Sage Grouse

Greater sage grouse
U.S. Fish & Wildlife Services (CC-BY-2)

Tuesday’s announcement that the federal government won't add the greater sage grouse to the endangered species list is being called a historic decision. That’s because the threat of listing spurred state governments, ranchers, the energy industry and environmentalists to come up alternative strategies to protect the bird. Those strategies are being praised by many, but not everyone.

Greater sage grouse. The Department of Interior announced it's decision today not to recommend endangered species protections for the bird.

Governor Steve Bullock says Tuesday’s decision to not recommend endangered species protection for the greater sage grouse is good for both industry and conservationists.

The U.S. Department of Interior has decided that the greater sage grouse, a peculiar and distinctly Western bird, does not need protection under the Endangered Species Act.

In a statement, Interior Secretary Sally Jewell said that an unprecedented land conservation effort has already significantly reduced the threats to sage grouse.

Agriculture Secretary Tom Vilsack said the conservation marked a successful effort by the government and ranchers on public and private lands.

Greater Sage Grouse
U.S. Fish & Wildlife Service, Pacific Southwest Region (CC-BY-2)

The federal government could announce whether the greater sage grouse will be added to the endangered species list as early as next week.

Alarm bells echoed across the West in 2010 when the U.S. Fish and Wildlife Service warned that the greater sage grouse could be put on the Endangered Species List. The end of this month is the deadline for a final decision. In the interim, there has been an enormous amount of work done to protect the bird – enough to suggest a threat is sometimes big enough to get the job done.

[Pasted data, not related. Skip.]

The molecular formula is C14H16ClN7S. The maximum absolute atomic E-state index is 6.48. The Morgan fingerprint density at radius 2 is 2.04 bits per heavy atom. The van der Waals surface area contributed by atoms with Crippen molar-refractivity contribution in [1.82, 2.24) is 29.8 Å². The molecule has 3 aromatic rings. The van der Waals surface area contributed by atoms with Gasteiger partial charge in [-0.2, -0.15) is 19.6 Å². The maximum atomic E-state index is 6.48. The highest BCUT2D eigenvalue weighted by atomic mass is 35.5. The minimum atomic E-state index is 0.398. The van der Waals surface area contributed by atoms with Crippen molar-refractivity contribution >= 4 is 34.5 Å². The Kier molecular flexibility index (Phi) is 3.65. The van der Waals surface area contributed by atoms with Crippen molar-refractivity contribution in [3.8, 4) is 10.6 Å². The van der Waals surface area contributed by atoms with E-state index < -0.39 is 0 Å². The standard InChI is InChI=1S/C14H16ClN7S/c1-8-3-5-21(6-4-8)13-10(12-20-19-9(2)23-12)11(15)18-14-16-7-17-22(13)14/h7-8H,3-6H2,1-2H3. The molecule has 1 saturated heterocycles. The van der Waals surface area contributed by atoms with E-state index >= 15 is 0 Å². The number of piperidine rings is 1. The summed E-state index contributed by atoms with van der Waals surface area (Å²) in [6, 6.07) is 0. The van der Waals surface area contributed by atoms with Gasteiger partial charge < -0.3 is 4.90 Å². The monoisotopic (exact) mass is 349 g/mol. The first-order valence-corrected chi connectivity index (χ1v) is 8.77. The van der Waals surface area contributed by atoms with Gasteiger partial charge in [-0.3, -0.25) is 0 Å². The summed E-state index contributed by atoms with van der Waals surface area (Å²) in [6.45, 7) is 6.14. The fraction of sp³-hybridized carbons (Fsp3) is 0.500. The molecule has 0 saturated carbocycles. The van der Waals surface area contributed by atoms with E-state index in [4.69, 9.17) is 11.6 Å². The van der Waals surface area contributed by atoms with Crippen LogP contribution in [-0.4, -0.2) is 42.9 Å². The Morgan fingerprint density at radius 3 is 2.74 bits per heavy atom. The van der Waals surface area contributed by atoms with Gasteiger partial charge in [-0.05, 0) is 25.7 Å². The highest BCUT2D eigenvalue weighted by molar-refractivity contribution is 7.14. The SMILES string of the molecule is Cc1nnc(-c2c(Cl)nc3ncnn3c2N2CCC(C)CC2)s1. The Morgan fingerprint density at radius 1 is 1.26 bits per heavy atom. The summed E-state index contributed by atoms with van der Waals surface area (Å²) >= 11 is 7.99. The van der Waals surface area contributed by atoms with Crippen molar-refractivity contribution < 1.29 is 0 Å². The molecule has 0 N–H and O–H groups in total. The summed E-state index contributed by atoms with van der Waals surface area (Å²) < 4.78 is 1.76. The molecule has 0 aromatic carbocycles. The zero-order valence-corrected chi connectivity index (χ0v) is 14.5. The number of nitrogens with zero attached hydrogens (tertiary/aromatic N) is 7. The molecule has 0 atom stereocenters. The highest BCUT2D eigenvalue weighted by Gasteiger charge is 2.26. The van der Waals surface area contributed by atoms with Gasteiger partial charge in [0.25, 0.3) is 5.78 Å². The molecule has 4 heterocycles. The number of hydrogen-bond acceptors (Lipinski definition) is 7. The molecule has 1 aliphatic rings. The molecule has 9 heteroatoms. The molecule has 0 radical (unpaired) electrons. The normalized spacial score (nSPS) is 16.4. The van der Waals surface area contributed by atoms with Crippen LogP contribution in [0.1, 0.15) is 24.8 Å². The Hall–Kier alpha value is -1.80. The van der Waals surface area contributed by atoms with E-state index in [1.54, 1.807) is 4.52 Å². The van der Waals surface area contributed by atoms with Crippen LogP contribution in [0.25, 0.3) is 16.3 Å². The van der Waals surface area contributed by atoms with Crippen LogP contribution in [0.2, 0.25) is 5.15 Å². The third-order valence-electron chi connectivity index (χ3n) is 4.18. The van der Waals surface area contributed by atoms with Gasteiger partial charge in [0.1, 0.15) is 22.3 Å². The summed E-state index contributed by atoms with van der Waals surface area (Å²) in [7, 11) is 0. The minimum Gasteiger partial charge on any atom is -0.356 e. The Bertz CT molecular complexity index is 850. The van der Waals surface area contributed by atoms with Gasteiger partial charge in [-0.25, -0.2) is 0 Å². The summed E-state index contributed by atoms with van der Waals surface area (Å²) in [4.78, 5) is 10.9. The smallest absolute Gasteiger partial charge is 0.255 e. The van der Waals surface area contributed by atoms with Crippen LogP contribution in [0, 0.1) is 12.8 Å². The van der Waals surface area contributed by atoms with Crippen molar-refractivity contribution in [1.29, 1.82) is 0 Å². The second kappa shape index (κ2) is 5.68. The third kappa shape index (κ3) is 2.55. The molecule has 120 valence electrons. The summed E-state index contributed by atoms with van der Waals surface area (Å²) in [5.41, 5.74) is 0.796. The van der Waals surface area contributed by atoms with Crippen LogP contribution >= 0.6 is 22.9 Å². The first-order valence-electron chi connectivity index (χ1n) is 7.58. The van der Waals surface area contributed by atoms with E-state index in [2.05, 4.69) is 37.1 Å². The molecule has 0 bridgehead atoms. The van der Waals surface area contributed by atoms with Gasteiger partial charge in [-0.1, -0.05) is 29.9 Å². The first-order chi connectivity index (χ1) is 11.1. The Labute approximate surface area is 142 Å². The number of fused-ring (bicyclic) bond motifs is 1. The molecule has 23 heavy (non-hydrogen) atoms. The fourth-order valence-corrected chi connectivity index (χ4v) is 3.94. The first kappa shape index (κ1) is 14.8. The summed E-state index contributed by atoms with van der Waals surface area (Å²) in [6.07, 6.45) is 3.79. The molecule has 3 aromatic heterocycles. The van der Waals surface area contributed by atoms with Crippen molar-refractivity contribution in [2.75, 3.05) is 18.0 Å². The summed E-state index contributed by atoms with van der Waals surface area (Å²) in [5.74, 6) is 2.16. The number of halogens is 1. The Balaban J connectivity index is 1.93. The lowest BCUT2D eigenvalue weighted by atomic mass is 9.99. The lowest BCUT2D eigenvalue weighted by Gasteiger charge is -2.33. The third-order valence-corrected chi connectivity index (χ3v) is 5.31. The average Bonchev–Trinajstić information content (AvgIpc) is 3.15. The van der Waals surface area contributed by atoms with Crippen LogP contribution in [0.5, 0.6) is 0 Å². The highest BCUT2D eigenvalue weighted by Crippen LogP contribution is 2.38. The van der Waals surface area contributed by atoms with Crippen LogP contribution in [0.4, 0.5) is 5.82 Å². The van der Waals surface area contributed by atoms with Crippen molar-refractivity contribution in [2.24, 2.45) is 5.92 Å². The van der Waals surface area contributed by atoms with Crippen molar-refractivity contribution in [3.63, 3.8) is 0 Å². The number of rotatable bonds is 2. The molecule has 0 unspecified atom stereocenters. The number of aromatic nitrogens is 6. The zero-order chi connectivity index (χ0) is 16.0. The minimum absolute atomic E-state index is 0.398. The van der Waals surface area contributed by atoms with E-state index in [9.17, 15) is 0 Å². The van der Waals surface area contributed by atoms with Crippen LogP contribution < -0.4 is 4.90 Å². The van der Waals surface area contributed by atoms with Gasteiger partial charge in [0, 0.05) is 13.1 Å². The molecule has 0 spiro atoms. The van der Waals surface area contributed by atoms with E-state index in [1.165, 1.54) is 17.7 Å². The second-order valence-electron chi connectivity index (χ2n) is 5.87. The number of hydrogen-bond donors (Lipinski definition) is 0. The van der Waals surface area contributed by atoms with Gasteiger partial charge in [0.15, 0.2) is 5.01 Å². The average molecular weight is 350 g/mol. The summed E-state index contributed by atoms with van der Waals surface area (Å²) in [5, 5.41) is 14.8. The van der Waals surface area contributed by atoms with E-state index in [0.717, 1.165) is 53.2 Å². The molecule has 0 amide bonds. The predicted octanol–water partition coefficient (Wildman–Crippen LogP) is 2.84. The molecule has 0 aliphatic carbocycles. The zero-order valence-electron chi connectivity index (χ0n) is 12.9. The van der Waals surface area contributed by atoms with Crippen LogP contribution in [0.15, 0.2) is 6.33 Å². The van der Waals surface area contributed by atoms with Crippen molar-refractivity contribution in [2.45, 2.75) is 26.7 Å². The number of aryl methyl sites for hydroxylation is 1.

Could this have been the intent all along? To make the threat big enough so that an actual listing might be avoided?

The federal government will decide whether or not to list the greater sage grouse on the Endangered Species List later this month. Another sage grouse species, the Gunnison sage grouse, has been on that list since last November. The government followed a distinct and separate process for the Gunnison grouse, classifying it as “threatened”.

About 170 greater sage grouse gather on Wes McStay’s ranch in northwestern Colorado.  They're here to mate in an open field of recently-planted rye.

Biologists call such a gathering a lek, where male grouse perform an elaborate mating dance that involves inflating two yellow air sacs in their chests and then releasing the air with a bubbling pop. 

In May, Interior Secretary Sally Jewell stepped up to the podium at a press conference in Boise. The smell of damp sagebrush was in the air, and the foothills in the background were green – a rare sight in the high desert. Jewell then cut to the chase:

“Fire is the number one threat to this ecosystem in the Great Basin states,” said the Obama administration cabinet member.

Brian Maxfield is a wildlife conservation biologist for the Utah Division of Wildlife Resources. And he's a bit of a voyeur.

Back in the spring, Maxfield strapped transmitters to about a dozen greater sage grouse in northeastern Utah. His goal? To spy on them.

Each bird’s every move is now a mosaic of color-coded dots on a clipboard he keeps in his pickup. Today, he’s honing in on the blue dot. And he’s worried.

Sage Grouse
USFWS Mountain Prairie (CC-BY-2)

Governor Steve Bullock Monday signed on to a joint state and federal plan to provide incentives for farmers and ranchers to preserve sage grouse habitat on their land. The chicken-sized wild bird is in decline and could be listed as an endangered species this fall.